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Thread: Indian Frye Bread

  1. #1
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    Indian Frye Bread

    Since Vaughn brought it up on his bread thread ...

    we make frye bread for the kids when we have block parties.

    Here is a basic recipe. Some folks will use 1/2 water and 1/2 milk.

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    4 cups all-purpose flour
    1/2 teaspoon salt
    1 tablespoon baking powder
    1 1/2 cups warm water (110 degrees F/45 degrees C)
    4 cups shortening for frying
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    Directions


    Combine flour, salt, and baking powder. Stir in 1 1/2 cups lukewarm water. Knead until soft but not sticky. let it sit for 30-45 minutes. Shape dough into balls about 3 inches in diameter. Flatten into patties 1/2 inch thick, (I like mine a little thinner), and make a small hole in the center of each patty.
    Fry one at a time in 1 inch of hot shortening, turning to brown on both sides. (stick is optional) Drain on paper towels.
    "There’s a lot of work being done today that doesn’t have any soul in it. The technique may be the utmost perfection, yet it is lifeless. It doesn’t have a soul. I hope my furniture has a soul to it." - Sam Maloof
    The Pessimist complains about the wind; The Optimist expects it to change;The Realist adjusts the sails.~ William Arthur Ward

  2. #2
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    I do similar with yeast bread - got the idea from my grams and have been using it ever since.

    When you're making bread, after the first rise when you shape the loaves save a bit to the side (say four 1" balls per person).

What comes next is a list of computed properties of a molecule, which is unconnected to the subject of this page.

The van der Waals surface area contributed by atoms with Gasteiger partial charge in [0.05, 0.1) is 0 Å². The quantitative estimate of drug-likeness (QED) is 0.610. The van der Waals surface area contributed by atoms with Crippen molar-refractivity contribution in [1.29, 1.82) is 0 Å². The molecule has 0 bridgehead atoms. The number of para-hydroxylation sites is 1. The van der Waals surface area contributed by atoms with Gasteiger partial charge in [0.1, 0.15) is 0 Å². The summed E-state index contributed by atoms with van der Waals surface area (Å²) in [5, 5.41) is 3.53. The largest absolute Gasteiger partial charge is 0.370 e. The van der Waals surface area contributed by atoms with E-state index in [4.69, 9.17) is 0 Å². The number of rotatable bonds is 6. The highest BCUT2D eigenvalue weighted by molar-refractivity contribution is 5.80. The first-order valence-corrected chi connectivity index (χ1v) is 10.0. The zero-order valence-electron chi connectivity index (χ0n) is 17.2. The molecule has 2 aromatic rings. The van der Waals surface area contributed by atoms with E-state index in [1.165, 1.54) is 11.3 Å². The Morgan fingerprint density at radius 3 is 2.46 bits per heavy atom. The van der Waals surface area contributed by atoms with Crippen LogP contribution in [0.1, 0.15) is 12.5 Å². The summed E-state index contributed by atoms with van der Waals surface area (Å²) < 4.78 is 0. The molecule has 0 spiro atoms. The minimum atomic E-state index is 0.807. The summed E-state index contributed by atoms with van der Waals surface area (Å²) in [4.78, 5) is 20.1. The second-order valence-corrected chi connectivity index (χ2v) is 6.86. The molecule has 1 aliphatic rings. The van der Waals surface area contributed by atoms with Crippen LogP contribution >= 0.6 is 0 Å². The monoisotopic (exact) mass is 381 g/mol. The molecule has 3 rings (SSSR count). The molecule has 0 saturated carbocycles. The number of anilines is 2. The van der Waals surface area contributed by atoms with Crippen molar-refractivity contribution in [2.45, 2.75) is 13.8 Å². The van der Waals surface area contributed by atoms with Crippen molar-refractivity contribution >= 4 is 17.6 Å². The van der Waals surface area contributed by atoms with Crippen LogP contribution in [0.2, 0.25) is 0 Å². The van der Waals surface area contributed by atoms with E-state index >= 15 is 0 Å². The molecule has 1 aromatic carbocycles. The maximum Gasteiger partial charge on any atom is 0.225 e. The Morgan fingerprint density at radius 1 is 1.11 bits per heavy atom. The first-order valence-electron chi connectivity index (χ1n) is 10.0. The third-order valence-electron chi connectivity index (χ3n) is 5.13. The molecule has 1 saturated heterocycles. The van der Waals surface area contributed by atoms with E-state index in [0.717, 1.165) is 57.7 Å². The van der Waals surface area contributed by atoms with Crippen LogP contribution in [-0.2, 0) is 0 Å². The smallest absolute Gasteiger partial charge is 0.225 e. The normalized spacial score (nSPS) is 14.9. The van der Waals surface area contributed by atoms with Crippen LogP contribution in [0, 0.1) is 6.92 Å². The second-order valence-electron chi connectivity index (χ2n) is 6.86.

Take each ball and gently knead to make sure its all together and then flatten to about 1/4" thick.
    Cover with a towel and let rise for maybe 30m or so.
    Fry same as Dons although I can usually do two or three at a time (and maybe use a bit more oil - these will swell up like the dickens).
    Enjoy with butter and honey or sorghum molasses.

    If you start your bread around breakfast this makes a tasty treat with lunch.

  3. #3
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    Ryan, if you roll those out and cut the dough into 3" to 5" triangles - or squares - before frying them, you've essentially got another local favorite bread, the sopaipilla. (Pronounced so-pie-PEE-yah. Gringos call them sofa pillows. ) They're traditionally served with honey. (Bite a corner off, then pour the honey on the inside.) Any good New Mexican restaurant worth its salt will have squeeze bottles of honey at every table, because sopaipillas come with nearly every dish.
    When the going gets weird, the weird turn pro. - Hunter S. Thompson
    When the weird get going, they start their own forum. - Vaughn McMillan

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  4. #4
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    That looks yummy...could make a taco out of it!! If your hands are shot, like mine , I use our bread maker to mix and kneed through one proof, then into the bowl it goes!
    Your Respiratory Therapist wears Combat boots

  5. #5
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    Just a little history lesson on where fry bread came from.
    The Navajo planters lived from the Earth as their ancestors had for hundreds of years before. They also raised livestock to feed their family. The Navajo dinetah (or homeland) was bordered by the four sacred mountains, from northeastern Arizona, western New Mexico, and north into Utah and Colorado. They planted crops in the fertile valley lands, such as Canyon de Chelly known for Ansazi ruins.
    The Navajo traded with the Spanish, Mexican, Pueblos, Apache, Comanche, and even the early American pioneers. Around 1846, large numbers of pioneers moved into the area and the cavalry came with them. This is when troubles began. The troubles escalated with the murder or Narbona (1766-1849), a well-respected Navajo leader on August 31, 1849. On this day, Narbona along with several hundred of his warriors, had come to meet and discuss peace with U.S. Colonel John M. Washington and others of the military stationed in the area.There had been trouble with the New Men (the New Mexican settlers who had driven Mexican settlers out of the area).